Life is not easy in Kurigram, one of Bangladesh’s poorest districts, located in the north west of the country. The levels of food insecurity in the area are amongst the highest nationally, and climate change is having direct impact on its four million inhabitants. With temperatures rising, the recurrent floods, tropical cyclones and droughts that intensify the vicious cycle of hunger and poverty are becoming ever more frequent.
Rabeya, a 31 year-old mother of two who lives in a small village named Malvanga, recalls how she and her husband were once reliant on rice farming to make a living. But that was before the floods began damaging their crops year after year. “Everything was destroyed. We had very little to eat, often just one meal a day,” she says. “When I was little, the floods came only once a year, but now they come at least twice a year.”
Today, Rabeya has started another activity: she grows potatoes and pumpkins, which she sells in the local market. “I’m trying to raise money for my daughter,” says the 31-year-old mother of two. Her daughter, Dilruba, is 13 years old and will soon finish grade 7 at a local school. “She is really bright. She wants to become a doctor. I don’t want her to get married too early, as I want her to finish school and have a better life.”
This transition was made possible thanks to a project implemented by CARE, in partnership with the Commission's European Civil Protection and Humanitarian Aid Operations department, which has been supporting vulnerable women in order to help them become more resilient to the escalating climatic disasters. Thanks to the initiative, Rabeya is now part of a livelihood group established with the support of the local authorities and members of her village committee. Under this programme, women from her hometown have learnt about tools and methods on how to prepare for both expected and unexpected climate shocks. This is where Rabeya got the idea of growing potatoes and pumpkins rather than rice. Being root crops, they are considered to be less vulnerable to climate change compared to grain crops. Under the project, she also received agricultural equipment, such as seeds and fertilizers.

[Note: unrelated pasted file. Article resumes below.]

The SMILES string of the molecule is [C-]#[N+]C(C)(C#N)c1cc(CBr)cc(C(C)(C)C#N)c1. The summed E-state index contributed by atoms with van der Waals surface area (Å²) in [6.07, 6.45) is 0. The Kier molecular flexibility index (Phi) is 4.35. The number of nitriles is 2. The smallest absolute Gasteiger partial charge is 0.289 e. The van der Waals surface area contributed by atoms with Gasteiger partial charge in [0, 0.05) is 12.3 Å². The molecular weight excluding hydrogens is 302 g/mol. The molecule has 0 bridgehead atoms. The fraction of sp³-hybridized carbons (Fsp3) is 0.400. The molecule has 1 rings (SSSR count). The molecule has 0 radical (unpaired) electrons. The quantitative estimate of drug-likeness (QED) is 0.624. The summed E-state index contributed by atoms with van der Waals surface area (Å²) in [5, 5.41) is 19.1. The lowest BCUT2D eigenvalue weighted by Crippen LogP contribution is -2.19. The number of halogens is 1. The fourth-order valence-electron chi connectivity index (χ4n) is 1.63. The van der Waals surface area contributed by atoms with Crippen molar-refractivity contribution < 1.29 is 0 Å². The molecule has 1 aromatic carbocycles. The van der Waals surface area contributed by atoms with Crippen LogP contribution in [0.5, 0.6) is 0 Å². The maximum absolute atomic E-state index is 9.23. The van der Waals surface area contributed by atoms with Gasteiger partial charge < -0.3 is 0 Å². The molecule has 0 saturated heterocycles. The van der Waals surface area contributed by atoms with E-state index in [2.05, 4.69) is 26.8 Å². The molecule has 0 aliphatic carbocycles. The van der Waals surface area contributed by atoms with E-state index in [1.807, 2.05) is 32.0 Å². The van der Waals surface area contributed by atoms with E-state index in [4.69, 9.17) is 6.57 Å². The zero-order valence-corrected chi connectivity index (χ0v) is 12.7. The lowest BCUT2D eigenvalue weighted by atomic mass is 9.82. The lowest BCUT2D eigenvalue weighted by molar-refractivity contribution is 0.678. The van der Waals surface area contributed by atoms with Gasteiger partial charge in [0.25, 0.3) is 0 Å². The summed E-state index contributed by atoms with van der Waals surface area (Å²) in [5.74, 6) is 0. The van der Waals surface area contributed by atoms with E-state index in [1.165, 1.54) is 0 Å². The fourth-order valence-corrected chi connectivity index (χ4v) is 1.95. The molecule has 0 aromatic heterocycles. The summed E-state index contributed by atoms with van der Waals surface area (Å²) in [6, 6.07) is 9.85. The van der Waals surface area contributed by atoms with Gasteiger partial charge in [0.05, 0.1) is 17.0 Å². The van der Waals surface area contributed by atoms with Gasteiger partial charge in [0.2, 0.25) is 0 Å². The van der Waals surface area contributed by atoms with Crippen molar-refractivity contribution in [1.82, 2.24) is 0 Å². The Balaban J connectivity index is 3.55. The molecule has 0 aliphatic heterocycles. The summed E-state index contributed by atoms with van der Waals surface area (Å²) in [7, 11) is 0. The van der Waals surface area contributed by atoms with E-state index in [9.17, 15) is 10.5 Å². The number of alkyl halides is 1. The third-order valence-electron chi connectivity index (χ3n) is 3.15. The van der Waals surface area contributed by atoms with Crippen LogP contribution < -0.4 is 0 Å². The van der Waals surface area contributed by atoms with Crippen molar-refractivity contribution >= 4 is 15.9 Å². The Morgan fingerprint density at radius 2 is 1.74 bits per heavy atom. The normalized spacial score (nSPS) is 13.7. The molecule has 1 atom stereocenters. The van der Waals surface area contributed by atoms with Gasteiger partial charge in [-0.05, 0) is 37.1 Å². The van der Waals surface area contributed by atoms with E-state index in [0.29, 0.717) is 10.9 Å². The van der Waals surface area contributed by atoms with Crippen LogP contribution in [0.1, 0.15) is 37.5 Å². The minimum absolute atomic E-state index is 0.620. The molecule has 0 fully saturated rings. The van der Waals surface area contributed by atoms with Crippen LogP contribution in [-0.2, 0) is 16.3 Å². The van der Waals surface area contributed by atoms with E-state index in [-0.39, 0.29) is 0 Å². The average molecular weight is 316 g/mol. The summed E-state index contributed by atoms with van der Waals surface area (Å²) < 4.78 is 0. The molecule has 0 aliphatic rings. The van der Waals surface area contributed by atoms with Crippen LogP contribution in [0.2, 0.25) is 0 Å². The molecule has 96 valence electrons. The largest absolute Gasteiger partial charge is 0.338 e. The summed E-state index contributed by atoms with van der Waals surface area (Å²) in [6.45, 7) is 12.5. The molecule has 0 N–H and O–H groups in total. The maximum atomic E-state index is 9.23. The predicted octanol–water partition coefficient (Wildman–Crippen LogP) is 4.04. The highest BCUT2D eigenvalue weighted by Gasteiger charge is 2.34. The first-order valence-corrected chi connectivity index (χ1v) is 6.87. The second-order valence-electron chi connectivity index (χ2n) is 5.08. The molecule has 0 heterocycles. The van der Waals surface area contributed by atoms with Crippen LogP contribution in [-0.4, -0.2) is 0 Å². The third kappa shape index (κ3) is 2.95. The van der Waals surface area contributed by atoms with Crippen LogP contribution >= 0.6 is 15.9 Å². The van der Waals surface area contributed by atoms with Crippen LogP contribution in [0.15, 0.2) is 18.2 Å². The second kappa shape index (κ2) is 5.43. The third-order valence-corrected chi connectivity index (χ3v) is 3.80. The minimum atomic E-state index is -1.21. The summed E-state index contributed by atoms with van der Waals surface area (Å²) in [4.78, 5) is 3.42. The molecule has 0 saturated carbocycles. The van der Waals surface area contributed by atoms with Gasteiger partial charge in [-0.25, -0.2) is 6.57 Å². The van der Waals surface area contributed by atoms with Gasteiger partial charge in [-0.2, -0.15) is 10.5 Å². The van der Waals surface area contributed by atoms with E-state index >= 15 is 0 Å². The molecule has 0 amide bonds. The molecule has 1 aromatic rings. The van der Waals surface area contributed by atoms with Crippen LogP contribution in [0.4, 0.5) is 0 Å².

Thanks to the EU-funded initiative, Rabeya recently cultivated more than 1000 kilogrammes of potatoes. Along with the pumpkins she also grew, the crops yielded her an income of 20000 BDT (approximately €220) - and she of course set aside some of the harvest to feed her own family, thereby saving on her food purchases. These savings will not only enable her to make sure her children can secure an education for the year to come, but also provide a welcome financial safety in case of future natural disasters affecting the family.
Can Dhaka Get a Handle on Its Air Pollution?
Fumes from brick kilns kill almost as many people each year as the 2013 textile mill collapse. But they're finally starting to clean up their act.
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DHAKA, Bangladesh — A placard hangs outside the Rashid Autobricks factory in this fast-growing megacity. It reads, "No more pollution! We must survive and allow the next generation to survive."
The sign was put up by humanitarian groups protesting the more than 500 dirty brick kilns clustered on the north side of Dhaka. The factories belch thick black smoke from towering chimneys caked with soot. The kilns are responsible for much of the pollution that makes the air in Bangladesh's capital city among the dirtiest on the planet.
But Rashid is no longer one of the problem kilns relying on 19th-century technology to make clay bricks. In the past year, the kiln has undergone a $2 million makeover. It's now one of the cleanest and most energy efficient kilns of the roughly 5,000 operating in Bangladesh.